(hematoxylinophils). Tubules are damaged by exudate and may
contain neutrophil casts. In the early stages, the glomerulus and
vessels are normal. Gross pathology often reveals pathognomonic
radiations of bleeding and suppuration through the renal pelvis to
the renal cortex.
10. Chronic pyelonephritisChronic pyelonephritis implies
recurrent kidney infections and
can result in scarring of the renal
function, especially in the setting
of obstruction. A perinephric
abscess (infection around the
kidney) and/or pyonephrosis may
develop in severe cases of
Chronic pyelonephritis with reduced kidney size and focal
cortical thinning. Measurement of kidney length on the US
image is illustrated by ‘+’ and a dashed line.
The plevicalyceal system is acutely inflamed, the
renal parenchyma shows multiple foci of
suppuration which appear as yellow
streaksradiating from the renal papillae, to expand
into "abscesses" in the cortex.
The kidneys are unequally shrunken with multiple irregular
On cut section, these scars extend from deformed calyces
towards the surface.
Thickened, opaque pelvicalyceal mucosa
The pelvicalyceal system is acutely inflamed.
The renal parenchyma is congested and infiltrated
by neutrophils which collect inthe interstitial tissue
or within the tubular lumena to form abscesses.
In foci tubules are dilated and filled with hyaline
casts giving an appearance reseinblingthyroid follicles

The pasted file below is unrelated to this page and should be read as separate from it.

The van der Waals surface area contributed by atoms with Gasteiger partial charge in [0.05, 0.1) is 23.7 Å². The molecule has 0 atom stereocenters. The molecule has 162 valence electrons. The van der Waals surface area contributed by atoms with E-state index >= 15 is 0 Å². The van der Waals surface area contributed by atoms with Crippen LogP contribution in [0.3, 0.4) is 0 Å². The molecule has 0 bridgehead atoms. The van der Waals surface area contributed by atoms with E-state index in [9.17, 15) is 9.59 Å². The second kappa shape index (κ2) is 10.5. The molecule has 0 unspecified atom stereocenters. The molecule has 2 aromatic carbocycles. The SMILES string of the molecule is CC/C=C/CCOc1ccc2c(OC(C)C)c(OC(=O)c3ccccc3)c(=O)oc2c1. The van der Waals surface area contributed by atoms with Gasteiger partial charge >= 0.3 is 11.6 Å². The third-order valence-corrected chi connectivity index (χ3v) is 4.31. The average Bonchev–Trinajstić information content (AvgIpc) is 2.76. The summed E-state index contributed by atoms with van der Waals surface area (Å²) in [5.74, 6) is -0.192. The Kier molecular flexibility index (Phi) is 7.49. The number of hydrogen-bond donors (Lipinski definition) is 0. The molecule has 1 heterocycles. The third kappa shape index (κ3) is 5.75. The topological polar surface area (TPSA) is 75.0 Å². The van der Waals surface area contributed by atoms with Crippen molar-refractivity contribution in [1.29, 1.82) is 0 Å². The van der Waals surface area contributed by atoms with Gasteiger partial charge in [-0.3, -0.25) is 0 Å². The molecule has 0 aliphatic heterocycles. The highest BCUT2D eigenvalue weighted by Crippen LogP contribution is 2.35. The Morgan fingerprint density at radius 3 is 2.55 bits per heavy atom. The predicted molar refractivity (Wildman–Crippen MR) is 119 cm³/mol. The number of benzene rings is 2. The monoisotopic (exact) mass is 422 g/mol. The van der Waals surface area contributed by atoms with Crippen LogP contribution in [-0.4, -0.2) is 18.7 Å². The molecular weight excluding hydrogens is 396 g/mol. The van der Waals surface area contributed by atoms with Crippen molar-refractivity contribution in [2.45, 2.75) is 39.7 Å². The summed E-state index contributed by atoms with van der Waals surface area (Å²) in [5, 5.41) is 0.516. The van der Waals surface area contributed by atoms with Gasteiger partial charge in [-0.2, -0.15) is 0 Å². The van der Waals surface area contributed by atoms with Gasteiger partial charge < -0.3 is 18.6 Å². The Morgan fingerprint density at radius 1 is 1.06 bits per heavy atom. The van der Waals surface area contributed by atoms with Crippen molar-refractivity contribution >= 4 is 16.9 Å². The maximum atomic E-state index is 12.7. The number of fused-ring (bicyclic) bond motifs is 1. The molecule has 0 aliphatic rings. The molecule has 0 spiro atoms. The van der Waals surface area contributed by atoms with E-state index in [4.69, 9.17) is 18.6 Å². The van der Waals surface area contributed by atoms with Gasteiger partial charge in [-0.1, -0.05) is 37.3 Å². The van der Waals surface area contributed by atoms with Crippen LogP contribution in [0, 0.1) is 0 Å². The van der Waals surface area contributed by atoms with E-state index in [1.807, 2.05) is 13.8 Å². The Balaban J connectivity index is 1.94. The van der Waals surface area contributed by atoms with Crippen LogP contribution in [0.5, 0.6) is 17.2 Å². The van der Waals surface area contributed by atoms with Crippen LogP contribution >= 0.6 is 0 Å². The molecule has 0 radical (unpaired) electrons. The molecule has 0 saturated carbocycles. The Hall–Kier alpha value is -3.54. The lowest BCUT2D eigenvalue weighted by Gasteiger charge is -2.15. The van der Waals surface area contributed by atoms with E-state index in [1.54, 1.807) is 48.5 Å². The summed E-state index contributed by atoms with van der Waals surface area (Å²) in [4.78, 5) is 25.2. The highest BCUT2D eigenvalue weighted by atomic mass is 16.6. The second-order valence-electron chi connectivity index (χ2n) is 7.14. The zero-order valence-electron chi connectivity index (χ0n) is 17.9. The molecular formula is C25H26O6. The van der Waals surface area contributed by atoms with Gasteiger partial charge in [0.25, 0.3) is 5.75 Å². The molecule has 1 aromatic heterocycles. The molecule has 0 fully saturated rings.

Infiltration of interstitial tissue by chronic inflmmatory
cells and neutrophils.
12. Tubulointerstitial nephritis caused by drugsDrugs may produce renal injury by three
An immunologic (allergic, hypersensitivity)
reaction leading to an acute interstitial
Direct nephrotoxicity leading to acute tubular
Slowly progressive damage to the tubules
leading to a chronic tubulointerstitial nephritis.
induced by synthetic penicillins (methicillin, ampicillin),
sulfonamides, rifampin, diuretics (thiazides) and non steroidal
antin-flammatory drugs (phenyl butazone). It is characterized
clinically by acute renal insufficiency that typically starts two
weeks after the beginning of drug administration.
Acute tubular necrosis, due to direct nephrotoxicity may be
induced by antibiotics (gentamicin) and antifungal agents
(amphotericin B). It leads to acute renal failure.
Chronic tubulointerstitial nephritis may be induced by heavy
usage of analgesic, mainly those containing phenacetin (analgesic
nephropathy). It may end in chronic renal failure.
14. DiagnosticsPhysical examination: